Leaf Rubbings Made with Crayons

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Leaf rubbing is a great way to turn fallen leaves into works of art. A journal full of rubbed leaves lasts all season and is a good way for a budding biologist to document her finds. Record the date and location and try to identify the tree! Or go free-form and have your young earth artist decorate a tree that you paint in the corner of his room.
Adapted with permission from Handy Dad in the Great Outdoors by Todd Davis, published by Chronicle Books.
- Leaves of various shapes and sizes (Choose ones that aren’t too dry and brown.)
- 5 to 10 sheets letter-size printer paper (Not card or cover stock—it’s too thick.)
- Jumbo-size crayons with the paper peeled off
- Pencil or pen
- Double-sided mini tape (tape that’s about one-third the width of standard Scotch tape)

Source: ,Amazon.com: Handy Dad in the Great Outdoors (9781452102139...

Step 1

Go out and search for a variety of leaves that you find beautiful or interesting. Make sure they’re still pretty green. Brown ones will crumble.

Step 2

Select a leaf to start with and place it vertically, on a hard surface, with the vein side facing up.

Step 3

Place a blank sheet of paper over the leaf, covering it entirely, and grab a crayon.

Step 4

With one hand, place your thumb on the paper over the stem, and your index or middle finger on the paper over the top of the leaf, to hold it in place. Be sure not to let the paper or the leaf move as you rub or you’ll get a double image. More on that later.

Step 5

Hold the crayon, sideways, over the area of the paper that is covering the leaf.

Step 6

Are you ready? OK. Firmly rub the crayon all over the leaf and watch the image magically appear.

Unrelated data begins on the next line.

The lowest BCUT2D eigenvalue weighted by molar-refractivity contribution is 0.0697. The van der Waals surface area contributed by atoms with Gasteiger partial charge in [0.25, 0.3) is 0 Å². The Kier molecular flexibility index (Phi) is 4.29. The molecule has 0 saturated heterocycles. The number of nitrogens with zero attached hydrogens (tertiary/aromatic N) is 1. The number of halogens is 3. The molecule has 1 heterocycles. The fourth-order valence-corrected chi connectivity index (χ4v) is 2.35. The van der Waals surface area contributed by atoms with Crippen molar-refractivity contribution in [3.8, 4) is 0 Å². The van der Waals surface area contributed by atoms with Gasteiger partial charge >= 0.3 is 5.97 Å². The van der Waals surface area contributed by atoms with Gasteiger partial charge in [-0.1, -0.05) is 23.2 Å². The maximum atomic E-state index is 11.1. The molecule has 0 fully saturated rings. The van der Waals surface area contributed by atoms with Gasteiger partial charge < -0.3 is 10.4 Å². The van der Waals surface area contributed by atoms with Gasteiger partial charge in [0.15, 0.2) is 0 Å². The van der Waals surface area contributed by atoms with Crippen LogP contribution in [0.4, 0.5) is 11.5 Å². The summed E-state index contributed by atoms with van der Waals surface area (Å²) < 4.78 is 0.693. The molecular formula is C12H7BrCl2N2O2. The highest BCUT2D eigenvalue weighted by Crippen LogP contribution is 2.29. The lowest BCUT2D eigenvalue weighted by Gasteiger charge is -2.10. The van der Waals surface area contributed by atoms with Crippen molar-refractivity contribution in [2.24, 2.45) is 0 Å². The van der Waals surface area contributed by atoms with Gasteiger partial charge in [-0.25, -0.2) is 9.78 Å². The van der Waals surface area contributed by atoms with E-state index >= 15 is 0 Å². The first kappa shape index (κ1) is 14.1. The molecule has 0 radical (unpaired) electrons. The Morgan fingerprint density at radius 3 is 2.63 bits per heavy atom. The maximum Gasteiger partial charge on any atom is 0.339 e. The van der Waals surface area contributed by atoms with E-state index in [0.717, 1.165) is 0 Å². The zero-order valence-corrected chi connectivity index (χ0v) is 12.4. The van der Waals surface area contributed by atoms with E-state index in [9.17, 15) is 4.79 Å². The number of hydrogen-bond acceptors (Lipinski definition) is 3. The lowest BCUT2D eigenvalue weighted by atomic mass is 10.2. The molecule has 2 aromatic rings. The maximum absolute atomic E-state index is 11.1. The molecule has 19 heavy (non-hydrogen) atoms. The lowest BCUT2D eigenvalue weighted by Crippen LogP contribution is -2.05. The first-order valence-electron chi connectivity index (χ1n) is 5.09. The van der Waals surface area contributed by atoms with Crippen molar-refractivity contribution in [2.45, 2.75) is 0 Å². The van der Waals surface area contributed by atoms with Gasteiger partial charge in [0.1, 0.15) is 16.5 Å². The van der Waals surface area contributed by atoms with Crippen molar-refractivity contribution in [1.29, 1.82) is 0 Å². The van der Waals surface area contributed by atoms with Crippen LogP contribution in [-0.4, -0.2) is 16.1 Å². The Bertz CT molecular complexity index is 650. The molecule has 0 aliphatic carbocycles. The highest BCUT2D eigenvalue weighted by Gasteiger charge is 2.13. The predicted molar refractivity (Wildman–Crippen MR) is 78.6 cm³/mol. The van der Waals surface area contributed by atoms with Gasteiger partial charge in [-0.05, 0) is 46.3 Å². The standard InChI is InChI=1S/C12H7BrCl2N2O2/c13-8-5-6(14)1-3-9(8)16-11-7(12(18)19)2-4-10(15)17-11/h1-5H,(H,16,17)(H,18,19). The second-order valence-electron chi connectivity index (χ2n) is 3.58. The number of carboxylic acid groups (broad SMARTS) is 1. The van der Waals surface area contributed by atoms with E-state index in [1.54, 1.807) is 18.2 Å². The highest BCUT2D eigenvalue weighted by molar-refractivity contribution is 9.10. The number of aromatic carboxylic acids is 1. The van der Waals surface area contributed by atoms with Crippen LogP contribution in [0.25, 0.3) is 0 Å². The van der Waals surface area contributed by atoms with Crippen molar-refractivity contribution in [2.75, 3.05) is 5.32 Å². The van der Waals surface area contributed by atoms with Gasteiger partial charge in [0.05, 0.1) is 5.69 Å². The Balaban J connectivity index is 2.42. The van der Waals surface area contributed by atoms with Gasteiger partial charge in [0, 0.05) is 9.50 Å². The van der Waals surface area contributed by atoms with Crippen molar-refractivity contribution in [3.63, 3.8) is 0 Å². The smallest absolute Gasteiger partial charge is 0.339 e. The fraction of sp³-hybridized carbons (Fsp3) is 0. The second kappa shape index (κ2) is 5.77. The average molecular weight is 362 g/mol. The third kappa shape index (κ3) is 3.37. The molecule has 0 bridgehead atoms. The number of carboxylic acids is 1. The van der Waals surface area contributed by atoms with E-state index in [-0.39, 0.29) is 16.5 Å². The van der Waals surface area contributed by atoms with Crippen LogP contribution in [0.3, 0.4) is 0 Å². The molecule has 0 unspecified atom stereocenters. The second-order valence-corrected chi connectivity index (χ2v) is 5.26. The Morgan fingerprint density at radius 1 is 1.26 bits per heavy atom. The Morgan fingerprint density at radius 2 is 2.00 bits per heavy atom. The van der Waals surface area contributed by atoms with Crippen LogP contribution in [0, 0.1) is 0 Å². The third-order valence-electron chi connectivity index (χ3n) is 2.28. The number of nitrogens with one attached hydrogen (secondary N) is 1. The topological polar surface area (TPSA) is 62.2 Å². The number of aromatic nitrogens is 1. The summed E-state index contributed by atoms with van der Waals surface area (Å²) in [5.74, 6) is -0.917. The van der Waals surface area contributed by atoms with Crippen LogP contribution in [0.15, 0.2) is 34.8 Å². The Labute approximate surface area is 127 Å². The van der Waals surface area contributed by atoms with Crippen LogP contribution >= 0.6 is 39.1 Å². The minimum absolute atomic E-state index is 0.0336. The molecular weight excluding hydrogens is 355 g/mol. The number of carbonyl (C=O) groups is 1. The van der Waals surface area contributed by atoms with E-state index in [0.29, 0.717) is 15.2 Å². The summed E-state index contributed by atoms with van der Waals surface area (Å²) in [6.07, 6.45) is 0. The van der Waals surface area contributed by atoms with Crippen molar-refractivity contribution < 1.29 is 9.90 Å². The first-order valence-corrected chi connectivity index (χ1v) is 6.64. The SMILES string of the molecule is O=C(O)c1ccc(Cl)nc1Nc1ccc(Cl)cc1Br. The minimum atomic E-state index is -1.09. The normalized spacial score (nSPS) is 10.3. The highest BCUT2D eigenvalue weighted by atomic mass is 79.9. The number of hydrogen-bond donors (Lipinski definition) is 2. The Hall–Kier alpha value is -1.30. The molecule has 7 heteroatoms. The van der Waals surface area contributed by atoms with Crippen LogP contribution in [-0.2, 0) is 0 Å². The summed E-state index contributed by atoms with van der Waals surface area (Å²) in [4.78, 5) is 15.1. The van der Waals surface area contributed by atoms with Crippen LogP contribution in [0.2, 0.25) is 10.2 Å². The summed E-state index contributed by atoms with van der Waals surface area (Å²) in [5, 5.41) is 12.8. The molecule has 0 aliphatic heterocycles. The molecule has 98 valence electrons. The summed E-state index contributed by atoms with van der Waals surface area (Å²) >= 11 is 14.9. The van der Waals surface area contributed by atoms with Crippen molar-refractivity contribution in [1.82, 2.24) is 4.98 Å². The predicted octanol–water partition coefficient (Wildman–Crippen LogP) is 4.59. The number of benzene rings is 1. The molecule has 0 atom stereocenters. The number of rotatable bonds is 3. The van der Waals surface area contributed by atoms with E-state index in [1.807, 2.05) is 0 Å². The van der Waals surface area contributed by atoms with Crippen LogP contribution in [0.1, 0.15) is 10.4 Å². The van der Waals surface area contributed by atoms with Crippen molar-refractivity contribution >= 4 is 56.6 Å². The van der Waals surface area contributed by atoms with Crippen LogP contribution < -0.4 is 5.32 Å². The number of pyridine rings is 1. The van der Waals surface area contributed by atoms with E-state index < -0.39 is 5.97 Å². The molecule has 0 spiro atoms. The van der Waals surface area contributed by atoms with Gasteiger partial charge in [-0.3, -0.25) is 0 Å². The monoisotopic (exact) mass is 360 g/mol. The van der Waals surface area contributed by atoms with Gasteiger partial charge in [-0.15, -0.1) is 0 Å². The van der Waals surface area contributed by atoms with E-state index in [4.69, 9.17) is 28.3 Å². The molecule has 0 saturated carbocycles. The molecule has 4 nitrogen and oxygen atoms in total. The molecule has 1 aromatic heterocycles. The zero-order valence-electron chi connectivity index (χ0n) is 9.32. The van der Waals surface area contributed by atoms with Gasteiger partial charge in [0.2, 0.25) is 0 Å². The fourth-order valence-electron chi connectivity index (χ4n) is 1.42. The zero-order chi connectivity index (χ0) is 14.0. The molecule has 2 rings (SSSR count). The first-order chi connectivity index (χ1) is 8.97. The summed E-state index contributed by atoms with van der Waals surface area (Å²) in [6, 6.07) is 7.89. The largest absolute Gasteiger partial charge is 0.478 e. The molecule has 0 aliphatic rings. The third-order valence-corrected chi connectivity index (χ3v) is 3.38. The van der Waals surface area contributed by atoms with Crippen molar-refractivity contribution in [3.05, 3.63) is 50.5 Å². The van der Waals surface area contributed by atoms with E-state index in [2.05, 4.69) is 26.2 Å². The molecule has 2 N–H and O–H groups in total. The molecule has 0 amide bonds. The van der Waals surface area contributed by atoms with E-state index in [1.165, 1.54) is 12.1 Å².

Step 7

Take the flat end of the crayon and rub it down on the paper in between the major veins of the leaf to bring out details that the first pass didn’t reveal.

Step 8

Now, using the pointed end of the crayon, gently work the remaining unfilled areas to bring out even more detail. Be careful not to tear the paper.

Step 9

Write down the date and location of your leaf find. Have your kids identified the type of leaf? Nice work! Write that down, too.

Step 10

Now you can cut out the leaf, and its description, so your kids can tape it to the tree painting in their room or into a journal. Either way, use the double-sided tape for this. They can also save a step by rubbing the leaves directly into their journals.
- If you’re feeling artistic, try two colors for the same leaf, for example, green on the outer edges and yellow on the inside. Try moving the leaf during the rubbing to create overlapping shapes, or switch to a new leaf entirely. How many rubbings can you fit on a page to create a composition? In leaf rubbing, as in life, the possibilities are endless.
Adapted with permission from Handy Dad in the Great Outdoors by Todd Davis, published by Chronicle Books.

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